An open letter to the emergent movement


To Whom It May Concern:

Back when I was struggling in my life, reading some of your books (Messy Spirituality, Adventures in Missing the Point, A New Kind of Christian, etc) provided me an escape from the fundamentalism I had come to loath. I attended a church where every week I heard the pastor rail against women who got abortions, bash homosexuals (in private he called them “fags” and didn’t want them in the church), harp on liberals, and repeat that cycle Sunday after Sunday. All the while, I had no spiritual nourishment, so I grew bitter.

Your books, at the time, were a breath of fresh air. I saw Christians who, rather than rant and rave against the ills of the world, actually taught that we should be the solution. This meant quite a bit to me.

But as time has moved on, I have read more and, to be quite frank, I no longer see the difference between the fundamentalism I came to loath and the Emergent movement I see before my eyes. I appreciate the call to justice, I appreciate pointing out the flaws of conservative Christianity, which has become and is becoming a dead orthodoxy, but my concerns with you far outweigh the positive aspects I see.

Please, don’t take this open letter as a power play on my part, or a mockery of the Emergent Conversation. These are genuine concerns. The fact is, Christianity in the West is in desperate need for an authentic movement, but this movement must have its foundation in authentic doctrine and authentic actions. If either is missing, the movement will fail – either because it lacks the substance to hold it together (proper doctrine) or because it lacks the heart to carry on (proper actions).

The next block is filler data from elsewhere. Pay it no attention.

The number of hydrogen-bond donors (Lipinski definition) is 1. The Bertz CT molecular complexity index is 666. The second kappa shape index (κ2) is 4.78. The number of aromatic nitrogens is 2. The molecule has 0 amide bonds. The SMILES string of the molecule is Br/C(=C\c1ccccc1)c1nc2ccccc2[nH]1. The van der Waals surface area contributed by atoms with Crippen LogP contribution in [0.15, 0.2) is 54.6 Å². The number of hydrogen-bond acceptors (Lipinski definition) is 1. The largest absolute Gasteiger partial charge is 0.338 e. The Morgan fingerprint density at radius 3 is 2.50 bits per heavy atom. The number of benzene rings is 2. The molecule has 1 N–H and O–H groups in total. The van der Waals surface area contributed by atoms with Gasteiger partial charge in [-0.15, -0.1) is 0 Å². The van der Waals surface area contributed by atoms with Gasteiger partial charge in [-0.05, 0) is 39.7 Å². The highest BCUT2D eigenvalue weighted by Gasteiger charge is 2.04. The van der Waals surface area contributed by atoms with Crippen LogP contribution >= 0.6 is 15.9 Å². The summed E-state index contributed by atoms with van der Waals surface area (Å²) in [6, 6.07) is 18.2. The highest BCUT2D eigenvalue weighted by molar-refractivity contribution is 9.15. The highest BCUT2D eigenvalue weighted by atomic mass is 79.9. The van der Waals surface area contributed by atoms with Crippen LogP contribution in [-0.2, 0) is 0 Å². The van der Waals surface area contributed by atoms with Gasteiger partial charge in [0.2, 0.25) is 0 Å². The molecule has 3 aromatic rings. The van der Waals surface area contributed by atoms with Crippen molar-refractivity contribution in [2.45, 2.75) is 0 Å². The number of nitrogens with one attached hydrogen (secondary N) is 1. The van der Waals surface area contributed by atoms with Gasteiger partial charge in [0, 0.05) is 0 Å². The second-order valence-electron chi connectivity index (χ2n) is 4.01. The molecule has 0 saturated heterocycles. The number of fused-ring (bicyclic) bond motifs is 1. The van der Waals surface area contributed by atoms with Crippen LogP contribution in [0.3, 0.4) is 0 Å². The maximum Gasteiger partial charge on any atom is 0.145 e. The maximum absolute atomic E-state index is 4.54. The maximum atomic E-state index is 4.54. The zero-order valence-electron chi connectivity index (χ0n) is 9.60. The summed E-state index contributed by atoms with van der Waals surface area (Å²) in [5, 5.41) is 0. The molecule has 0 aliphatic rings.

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A reply to a Muslim – the Deity and Death of Jesus


A while back, a Muslim (Paasurrey) posted a comment on my site addressing some of the problems He saw with the Christian belief concerning Jesus. Unfortunately, I didn’t notice the comment until yesterday. For whatever reason, it slipped through the cracks.

To make up for this, I am posting my response here and posting a link of my response on Paasurrey’s own site so he knows that I have responded to him. Though this is meant for him, I am making it public so anyone who has questions about Christ can hopefully find answers.

Paasurrey,

Assalamu alaikum. I hope this response finds you well.

I apologize for not responding sooner (over a year) as I never saw your comment until the other day. I have done my best to offer a concise reply to your objections. Please let me know what you think. I look forward to friendly dialogue with you on this issue. I have put what you said in quotes so you know what I am responding to when I write.

“I respect your religion; but I have my own free opinion. I think it to be too cruel for a father (God) to sacrifice/kill his beloved one (son) for others imaginary sins.”

If this were done against the will of Christ, then I would agree that it would be cruel. However, Jesus is part of the Godhead (we’ll get to that), thus as being God He planned on sacrificing Himself from before He even created the world, and as being a person in the Godhead, He willingly went to the cross.

Though He did ask for an alternative measure the night of His capture, He also said, “Not my will, but Your will be done.” Thus, Christ went willingly to the cross, which makes the claim of God’s “cruelty” a bit suspect.

Furthermore, sins are not imaginary. They are offenses to God. God, being infinitely good, takes our offenses against His will seriously. Any violation of His goodness is likewise infinite – how can temporal beings possibly pay off a debt that is infinite? This is why Christ died – only an eternal being can settle an eternal debt (amongst other things; this is not the only reason Christ died, but one of the biggest reasons).

The philosopher Abu Nasr al-Farabi wrote in his book al-Madinah al Fadilah (Virtuous City) that the “First Being” (God: al-Awwal) is perfect. So it is common between Christians and Muslims to agree that God is a perfect being and eternal (the “most ancient” as al-Farabi describes Him). He is likewise a person, meaning He can have offenses against Him. Any offense against Him would subsequently be eternal as God is eternal. The remedy for such a thing would also have to be eternal.

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